The comments about mean=median=mode, skewness = 0, kurtosis =3, are very unlikely to hold for real data. The normal distribution is an idealized model that describes general characteristics very well, but rarely (i would argue never) is exactly correct.
The tests typically allow you to conclude that your data "isn't significantly different" than what you expect from the normal model. Histograms are decidedly poor as an aid, since too much depends on the choices for bin width (and so number of bins) and the sample size.
You might look at the Kolmogorov-Smirnoff test (http://mathworld.wolfram.com/Kolmogo...irnovTest.html
which compares your sample's empirical distribution to a normal distribution, although it works best when you don't estimate the mean and standard deviation with the sample values.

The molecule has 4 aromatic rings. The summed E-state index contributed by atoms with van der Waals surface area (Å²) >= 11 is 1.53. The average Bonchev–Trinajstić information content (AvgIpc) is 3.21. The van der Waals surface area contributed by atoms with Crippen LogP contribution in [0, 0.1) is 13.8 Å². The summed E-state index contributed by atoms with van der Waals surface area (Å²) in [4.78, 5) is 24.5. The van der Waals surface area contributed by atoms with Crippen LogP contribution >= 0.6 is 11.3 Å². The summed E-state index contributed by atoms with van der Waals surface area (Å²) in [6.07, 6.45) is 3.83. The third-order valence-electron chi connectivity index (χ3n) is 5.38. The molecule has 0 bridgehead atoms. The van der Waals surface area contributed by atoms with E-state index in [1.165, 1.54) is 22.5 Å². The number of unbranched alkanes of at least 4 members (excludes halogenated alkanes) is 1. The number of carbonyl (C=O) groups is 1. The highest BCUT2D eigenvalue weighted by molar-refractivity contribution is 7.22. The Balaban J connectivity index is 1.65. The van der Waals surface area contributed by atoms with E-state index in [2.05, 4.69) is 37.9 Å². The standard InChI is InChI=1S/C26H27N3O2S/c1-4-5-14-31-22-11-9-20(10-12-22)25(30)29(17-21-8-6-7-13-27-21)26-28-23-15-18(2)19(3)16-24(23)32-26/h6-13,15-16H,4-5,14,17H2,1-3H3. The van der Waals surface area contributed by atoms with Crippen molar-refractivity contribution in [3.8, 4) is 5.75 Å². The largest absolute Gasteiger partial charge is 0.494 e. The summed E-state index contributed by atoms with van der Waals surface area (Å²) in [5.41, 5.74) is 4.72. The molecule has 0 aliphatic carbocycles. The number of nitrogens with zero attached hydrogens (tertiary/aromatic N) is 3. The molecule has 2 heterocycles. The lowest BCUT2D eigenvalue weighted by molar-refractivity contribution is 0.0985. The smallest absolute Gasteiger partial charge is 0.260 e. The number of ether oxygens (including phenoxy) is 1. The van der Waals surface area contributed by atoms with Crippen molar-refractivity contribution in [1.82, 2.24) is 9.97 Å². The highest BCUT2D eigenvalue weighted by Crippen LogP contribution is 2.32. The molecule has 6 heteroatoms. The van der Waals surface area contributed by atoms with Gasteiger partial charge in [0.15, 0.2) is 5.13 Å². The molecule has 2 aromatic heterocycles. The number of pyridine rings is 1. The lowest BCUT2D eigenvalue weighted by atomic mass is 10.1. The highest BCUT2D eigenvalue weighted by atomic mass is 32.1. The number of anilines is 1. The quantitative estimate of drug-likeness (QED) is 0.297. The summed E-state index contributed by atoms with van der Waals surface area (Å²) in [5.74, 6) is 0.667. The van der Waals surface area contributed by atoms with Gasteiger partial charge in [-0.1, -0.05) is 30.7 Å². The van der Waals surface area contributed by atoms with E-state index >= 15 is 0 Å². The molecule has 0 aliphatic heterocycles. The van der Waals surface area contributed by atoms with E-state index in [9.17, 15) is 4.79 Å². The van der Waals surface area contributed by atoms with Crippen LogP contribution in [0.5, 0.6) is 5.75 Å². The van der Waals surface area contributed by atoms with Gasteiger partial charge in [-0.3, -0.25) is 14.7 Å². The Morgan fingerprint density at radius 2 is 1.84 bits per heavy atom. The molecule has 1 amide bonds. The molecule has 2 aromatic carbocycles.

q-q plots (quantile-quantile plots) are a useful visual tool.
what often occurs is you will see your data set resembling a normal distribution "in the middle", but problems will occur in the extremes (tails) - sadly, that's often the region in which you have the most interest.
Good luck with your investigations.